Burberry highlights craftsmanship, heritage in sunglass email blast
By Sarah Jones
March 28, 2014
Burberry Trench sunglass email image
British fashion house Burberry is highlighting the craftsmanship behind its newest line of sunglasses with an email blast sent to subscribers.
The label has created a collection of shades inspired by its iconic trench coat, and used imagery of both its trench coats and its sunglasses in the email campaign to connect the two lines in consumers' minds. By including photos of the eyewear being made with the images of the finished products in the email, Burberry was able to communicate its craftsmanship before the click-through.
"[This is a] bespoke branding strategy," said David Schwartz, CEO of SOS eMarketing, Los Angeles.
"Overall, the bespoke approach works," he said. "To luxury buyers, handmade means exclusive."
Mr. Schwartz is not affiliated with Burberry but agreed to comment as an industry expert.
Burberry was unable to comment directly.
Burberry’s email was sent with the subject line, “Discover the Trench Collection – new Burberry eyewear.”
Inside the email was a large spring campaign image showing three models wearing both trench coats from the brand in a khaki color and sunglasses from the Trench collection.
Below the featured image, three select pairs of frames from the collection were shown next to copy that informed consumers about the line. This explains how the line was inspired by the trench coat, with a signature color palette and Burberry check, and is handcrafted.
Links to the men’s and women’s lines of sunglasses are posted below the copy.
At the bottom of the email are images of the process of making the sunglasses, showing hands holding the frames as they are buffed and nose pieces are screwed in.
On the click-through the consumer is taken to the Burberry sunglass page on the brand’s ecommerce site. The same campaign image seen in the email is at the top of this page for continuity.
The 17 pieces of the Trench collection are shown at the top of the products listed. The collection features leather temple tips to mimic the buckle on the trench coat and metal supports on the nose pads that refer to the hook and eye closure on the jackets.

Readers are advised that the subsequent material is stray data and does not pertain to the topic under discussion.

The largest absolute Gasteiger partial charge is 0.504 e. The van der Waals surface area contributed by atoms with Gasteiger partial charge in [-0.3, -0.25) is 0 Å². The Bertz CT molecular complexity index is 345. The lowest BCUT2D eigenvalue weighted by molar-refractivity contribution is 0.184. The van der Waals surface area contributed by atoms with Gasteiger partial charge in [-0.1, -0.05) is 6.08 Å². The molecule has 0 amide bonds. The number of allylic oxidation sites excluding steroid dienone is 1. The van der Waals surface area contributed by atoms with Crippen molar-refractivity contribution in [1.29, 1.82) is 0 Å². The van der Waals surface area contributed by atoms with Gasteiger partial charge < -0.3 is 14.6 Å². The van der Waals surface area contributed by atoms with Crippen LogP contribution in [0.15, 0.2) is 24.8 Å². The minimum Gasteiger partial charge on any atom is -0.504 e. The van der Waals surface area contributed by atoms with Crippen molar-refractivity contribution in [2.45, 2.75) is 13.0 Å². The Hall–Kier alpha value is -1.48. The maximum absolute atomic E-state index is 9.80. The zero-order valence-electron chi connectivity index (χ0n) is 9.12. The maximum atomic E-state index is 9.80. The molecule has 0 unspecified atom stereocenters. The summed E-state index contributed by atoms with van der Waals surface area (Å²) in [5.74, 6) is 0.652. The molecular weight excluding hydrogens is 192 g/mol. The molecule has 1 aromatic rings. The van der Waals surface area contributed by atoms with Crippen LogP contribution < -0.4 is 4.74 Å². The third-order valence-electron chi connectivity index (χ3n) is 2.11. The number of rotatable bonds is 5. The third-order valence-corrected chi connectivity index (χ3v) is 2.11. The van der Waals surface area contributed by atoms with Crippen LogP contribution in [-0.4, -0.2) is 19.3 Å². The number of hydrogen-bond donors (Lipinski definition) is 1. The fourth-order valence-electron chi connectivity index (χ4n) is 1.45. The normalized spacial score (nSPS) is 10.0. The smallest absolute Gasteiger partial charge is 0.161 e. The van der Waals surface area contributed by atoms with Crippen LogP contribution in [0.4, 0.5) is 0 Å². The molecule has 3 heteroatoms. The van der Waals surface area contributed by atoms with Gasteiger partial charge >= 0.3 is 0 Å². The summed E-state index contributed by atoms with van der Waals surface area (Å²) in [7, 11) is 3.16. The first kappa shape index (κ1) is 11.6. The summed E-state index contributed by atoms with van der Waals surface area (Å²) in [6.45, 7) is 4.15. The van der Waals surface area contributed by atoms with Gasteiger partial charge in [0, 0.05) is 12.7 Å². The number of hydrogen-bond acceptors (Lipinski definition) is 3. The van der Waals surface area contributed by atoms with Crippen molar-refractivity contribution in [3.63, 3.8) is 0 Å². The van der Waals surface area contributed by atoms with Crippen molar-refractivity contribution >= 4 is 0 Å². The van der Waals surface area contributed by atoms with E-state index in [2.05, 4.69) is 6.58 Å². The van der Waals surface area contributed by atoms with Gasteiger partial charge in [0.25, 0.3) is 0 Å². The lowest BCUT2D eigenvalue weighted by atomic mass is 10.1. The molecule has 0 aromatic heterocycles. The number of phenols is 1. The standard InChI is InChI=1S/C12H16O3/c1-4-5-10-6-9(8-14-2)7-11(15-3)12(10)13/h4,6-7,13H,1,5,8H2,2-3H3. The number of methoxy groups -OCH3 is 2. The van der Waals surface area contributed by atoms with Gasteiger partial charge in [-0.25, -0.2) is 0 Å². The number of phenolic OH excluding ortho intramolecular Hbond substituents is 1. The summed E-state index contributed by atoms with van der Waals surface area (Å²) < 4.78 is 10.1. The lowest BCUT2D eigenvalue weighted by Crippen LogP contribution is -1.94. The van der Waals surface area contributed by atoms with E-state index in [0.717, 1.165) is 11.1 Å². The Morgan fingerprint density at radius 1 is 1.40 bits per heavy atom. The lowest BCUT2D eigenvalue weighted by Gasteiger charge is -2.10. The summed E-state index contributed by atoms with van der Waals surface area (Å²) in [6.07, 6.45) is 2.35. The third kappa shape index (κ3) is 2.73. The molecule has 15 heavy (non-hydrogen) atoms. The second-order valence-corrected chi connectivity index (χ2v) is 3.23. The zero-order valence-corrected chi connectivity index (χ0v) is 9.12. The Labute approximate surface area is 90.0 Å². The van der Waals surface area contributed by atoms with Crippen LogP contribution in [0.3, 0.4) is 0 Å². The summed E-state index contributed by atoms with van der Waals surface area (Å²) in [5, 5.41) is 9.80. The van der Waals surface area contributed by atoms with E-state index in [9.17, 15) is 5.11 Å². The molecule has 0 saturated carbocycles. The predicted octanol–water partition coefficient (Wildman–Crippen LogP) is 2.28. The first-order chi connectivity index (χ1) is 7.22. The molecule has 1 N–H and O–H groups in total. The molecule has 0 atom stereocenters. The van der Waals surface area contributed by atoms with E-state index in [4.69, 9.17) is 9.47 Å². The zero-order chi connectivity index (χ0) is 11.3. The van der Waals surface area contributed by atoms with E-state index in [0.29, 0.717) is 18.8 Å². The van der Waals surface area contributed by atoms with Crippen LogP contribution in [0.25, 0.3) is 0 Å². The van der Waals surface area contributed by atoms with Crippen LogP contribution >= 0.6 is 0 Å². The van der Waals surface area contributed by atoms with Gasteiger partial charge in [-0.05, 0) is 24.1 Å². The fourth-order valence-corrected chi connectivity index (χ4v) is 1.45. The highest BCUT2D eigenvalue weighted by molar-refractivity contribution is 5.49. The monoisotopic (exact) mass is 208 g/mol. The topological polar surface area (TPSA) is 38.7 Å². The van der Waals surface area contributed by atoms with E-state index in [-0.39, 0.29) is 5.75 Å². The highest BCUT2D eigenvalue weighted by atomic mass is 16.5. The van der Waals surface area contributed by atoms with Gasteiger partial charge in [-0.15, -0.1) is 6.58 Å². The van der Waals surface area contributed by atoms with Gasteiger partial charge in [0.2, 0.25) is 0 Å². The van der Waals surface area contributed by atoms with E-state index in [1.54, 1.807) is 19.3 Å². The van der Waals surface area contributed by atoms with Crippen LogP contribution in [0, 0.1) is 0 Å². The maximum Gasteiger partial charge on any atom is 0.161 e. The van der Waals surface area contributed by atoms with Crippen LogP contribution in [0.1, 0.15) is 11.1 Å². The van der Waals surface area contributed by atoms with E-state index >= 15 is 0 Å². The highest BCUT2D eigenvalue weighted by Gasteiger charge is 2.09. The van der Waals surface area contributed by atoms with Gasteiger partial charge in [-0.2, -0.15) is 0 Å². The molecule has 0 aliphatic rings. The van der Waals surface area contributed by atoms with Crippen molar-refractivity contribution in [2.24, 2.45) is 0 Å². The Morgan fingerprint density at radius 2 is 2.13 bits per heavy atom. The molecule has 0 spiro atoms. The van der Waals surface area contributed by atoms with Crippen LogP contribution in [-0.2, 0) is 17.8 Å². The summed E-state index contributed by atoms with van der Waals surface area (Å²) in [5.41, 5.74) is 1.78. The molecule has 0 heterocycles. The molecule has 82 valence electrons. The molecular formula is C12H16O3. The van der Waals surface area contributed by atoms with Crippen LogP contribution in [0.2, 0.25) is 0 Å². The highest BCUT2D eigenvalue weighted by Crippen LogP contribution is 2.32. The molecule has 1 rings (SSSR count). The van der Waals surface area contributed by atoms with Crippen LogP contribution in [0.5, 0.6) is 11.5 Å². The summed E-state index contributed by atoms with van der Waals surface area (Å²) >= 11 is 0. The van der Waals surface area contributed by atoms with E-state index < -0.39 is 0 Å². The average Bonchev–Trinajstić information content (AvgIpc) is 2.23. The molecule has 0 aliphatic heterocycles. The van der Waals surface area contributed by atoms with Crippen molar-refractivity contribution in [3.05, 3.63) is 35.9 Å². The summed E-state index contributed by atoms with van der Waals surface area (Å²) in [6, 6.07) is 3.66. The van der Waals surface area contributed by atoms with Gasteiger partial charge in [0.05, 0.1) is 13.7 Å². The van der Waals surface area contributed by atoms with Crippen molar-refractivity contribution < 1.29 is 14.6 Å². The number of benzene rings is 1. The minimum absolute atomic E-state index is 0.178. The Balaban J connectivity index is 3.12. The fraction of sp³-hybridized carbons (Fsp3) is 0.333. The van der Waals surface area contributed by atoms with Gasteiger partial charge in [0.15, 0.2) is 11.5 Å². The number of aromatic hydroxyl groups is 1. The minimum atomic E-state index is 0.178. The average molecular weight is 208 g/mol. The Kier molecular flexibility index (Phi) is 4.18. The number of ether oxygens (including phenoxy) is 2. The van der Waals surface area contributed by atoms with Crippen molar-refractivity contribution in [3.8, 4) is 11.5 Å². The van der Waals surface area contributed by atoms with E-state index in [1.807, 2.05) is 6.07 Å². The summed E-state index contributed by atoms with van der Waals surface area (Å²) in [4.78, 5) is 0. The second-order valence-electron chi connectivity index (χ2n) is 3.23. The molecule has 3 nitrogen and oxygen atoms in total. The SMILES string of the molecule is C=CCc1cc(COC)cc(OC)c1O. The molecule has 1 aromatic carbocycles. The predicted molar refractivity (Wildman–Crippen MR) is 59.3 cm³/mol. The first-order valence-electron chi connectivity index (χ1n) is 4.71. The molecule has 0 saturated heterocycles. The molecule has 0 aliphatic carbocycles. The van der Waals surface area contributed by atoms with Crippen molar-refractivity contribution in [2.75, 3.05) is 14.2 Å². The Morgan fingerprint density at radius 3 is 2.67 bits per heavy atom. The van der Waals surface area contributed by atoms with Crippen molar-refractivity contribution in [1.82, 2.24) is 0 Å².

Burberry also incorporated its check print into the designs in the form of bespoke nose pads and details on the inner and outer temples.
Layered on top of the campaign image at the top of the page is a “discover” button that takes consumers to a separate page.
As the user scrolls down a video automatically plays showing the artisan craftsmanship behind the trench collection, and comparing it to the making of a trench coat. The sunglasses are designed in Britain and handmade in Italy.
Shots of the glasses being buffed by hand with the help of a machine are juxtaposed with images of a button being hand sewn onto a jacket. Similarly, as checked fabric is woven together the checked temple details are show. Interspersed between the craftsmanship footage is video clips from the campaign shoot.
Below the video are large images depicting the making of the sunglasses, with text overlay talking about the inspiration, craftsmanship and materials used. A button at the bottom of the page links back to the ecommerce page.
Email marketing gives brands a platform to share their latest creations with an audience that is already familiar with the brand.
For instance, French outerwear label Moncler educated consumers on the high-tech process behind its Longue Saison coats with a dedicated microsite.
To draw consumers to the microsite, Moncler sent an email blast to subscribers showing a video still of the coat featured to hint at the content on the click-through. Craftsmanship content often focuses on the artisan techniques employed by brands, but this innovation-themed video is appropriate for the performance wear featured by Moncler (see story).
Compared to Moncler, Burberry’s email focuses more on traditional luxury craftsmanship. Emails are also a good method to draw attention to a specific timely collection.
Accessories label Jimmy Choo targeted soon-to-be brides in the early planning stages with an email blast to newsletter subscribers that focuses on its new shoe and handbag offerings that are wedding-appropriate.
The email itself relied on product pictures to generate click-throughs and the landing page sends consumers directly to the product page to browse. By focusing on ecommerce rather than exploration, Jimmy Choo might have shortened the path to purchase and convinced brides to commit to a shoe early in wedding season (see story).
The email does not feature a very direct call to action, but in this case, that is not a hindrance.
"In this case, a call to action would not be effective as this appears to be a branding campaign," Mr. Schwartz said.
"We are seeing more enlightened clients realizing that extended email efforts should be primarily for branding purposes, as constant calls to action exhaust subscribers and rise un-subscribes, hard and soft bounces," he said. "As social media should follow the 5-1 rule, five branding messages for every sales message, so goes email marketing.
"Stop selling and inform, enlighten, entertain."
Sarah Jones, editorial assistant on Luxury Daily, New York
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